‘View of Toledo’ – El Greco, 1596 (Metropolitan Museum of Art) – Wikimedia
.During the night of 2 December 1577, in the city of Toledo in central Spain, a priest was imprisoned by a group of Carmelites who were refusing Teresa of Ávila’s reformation projects for their Order. He was jailed for 9 months in a monastery under brutal conditions. He was publicly beaten at least weekly, confined in a cell of barely 10 by 6 feet, with only a little light passing through a hole during the day, with bread and scraps of salt fish for a meal, and no change of clothes. But his burning love of god, along with his unfailing devotion and clarity of mind, allowed the 35 years old friar to compose, along with other shorter poems, the greater part of a sumptuous poem — ‘The Spiritual Canticle’ — about a bride’s search for her beloved. The poem, symbolising the soul seeking union with god, and inspired by the ‘Songs of Songs’ of the Bible, starts with these eloquent lines:.
“Where have You hidden Yourself,
And abandoned me in my groaning, O my Beloved?
You have fled like the hart,
Having wounded me.
I ran after You, crying; but You were gone.”
~ ‘The Spiritual Canticle’
The name of this priest and poet was John of the Cross, a Spanish Catholic mystic born in 1542 near Ávila, to whom we owe some of the brightest exposition of truth in the Christian world. Thomas Merton, who held him in very high esteem, presented him as “one of the greatest as well as the safest mystical theologians God has given to His Church.” John of the Cross was born in a poor family of Jewish converts to Catholicism, and received a simple education. He entered the Carmelite Order, made his First Profession when 21, and met Teresa of Ávila a few years later, of whom he remained a faithful associate all his life. Although not a scholar, his studies in theology and philosophy allowed him to quote abundantly from the Bible, and be acquainted with the work of St. Thomas Aquinas.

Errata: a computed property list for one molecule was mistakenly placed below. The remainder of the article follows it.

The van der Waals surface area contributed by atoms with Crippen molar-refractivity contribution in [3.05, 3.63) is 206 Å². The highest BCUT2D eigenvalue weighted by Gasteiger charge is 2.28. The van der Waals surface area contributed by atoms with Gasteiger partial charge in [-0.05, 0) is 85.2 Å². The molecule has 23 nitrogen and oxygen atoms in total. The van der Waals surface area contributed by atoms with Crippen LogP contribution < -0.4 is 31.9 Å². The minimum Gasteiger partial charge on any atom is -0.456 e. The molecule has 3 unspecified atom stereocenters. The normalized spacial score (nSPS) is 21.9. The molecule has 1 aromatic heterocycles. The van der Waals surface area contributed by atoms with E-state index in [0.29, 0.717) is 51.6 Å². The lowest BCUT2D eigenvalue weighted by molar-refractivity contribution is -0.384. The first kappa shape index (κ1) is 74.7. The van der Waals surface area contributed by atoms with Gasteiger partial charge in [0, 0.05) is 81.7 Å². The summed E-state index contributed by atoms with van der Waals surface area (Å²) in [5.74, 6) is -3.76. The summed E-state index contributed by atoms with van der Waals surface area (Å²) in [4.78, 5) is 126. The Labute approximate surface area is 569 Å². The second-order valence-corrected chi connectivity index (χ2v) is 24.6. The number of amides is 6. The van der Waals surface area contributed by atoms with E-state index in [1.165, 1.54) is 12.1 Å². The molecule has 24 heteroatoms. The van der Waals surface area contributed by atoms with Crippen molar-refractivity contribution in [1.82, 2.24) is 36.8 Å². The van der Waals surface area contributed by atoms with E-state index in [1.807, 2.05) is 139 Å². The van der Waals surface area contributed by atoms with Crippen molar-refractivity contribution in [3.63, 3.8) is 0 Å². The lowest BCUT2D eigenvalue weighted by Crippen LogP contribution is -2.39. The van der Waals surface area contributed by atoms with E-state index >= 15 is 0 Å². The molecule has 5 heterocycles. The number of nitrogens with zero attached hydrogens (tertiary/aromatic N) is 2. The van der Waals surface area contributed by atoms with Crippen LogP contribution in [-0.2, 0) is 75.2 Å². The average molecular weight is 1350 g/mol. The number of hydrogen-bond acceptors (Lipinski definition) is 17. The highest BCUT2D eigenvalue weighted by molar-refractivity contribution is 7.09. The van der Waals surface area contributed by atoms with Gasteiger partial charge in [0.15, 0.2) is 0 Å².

Although I have chosen to quote here only from the poem ‘The Spiritual Canticle’, John of the Cross is the author of many other poems, among which the renowned ‘The Dark Night’ — better known as ‘The Dark Night of the Soul’ — and ‘The Ascent of Mount Carmel’. His poems have a rich and powerful imagery and are considered to be masterpieces of Spanish poetry. Although they transpire with beauty and meaning, they are not to be readily understood. This is why John of the Cross wrote precise and extensive commentaries on them, some soaring pieces of teaching whose beauty and profundity is sometimes breathtaking. The most exquisite poetry is here going hand in hand with both a great depth of understanding, and the sweetest accents of devotion. The commentaries were written in prose but are here occasionally presented in a free verse form when they lent themselves to it. I am sharing the 1909 translation made by David Lewis, with corrections by Benedict Zimmerman. Listen with what tender accents of poetry and longing the bride is here conversing with her bridegroom, and how a suffering soul who has tasted of the divine is longing for “the secret chamber of God”, which is nothing but the pure consciousness that is hiding in our innermost being:
“O you soul, then, most beautiful of creatures,
who so long to know the place where your Beloved is,
that you may seek Him, and be united to Him,
you know now that you are yourself
that very tabernacle where He dwells,
the secret chamber of His retreat where He is hidden.
Rejoice, therefore, and exult, because all your good
and all your hope is so near you as to be within you;
or, to speak more accurately, that you can not be without it.”
~ ‘The Spiritual Canticle’, 1.8 (Commentaries)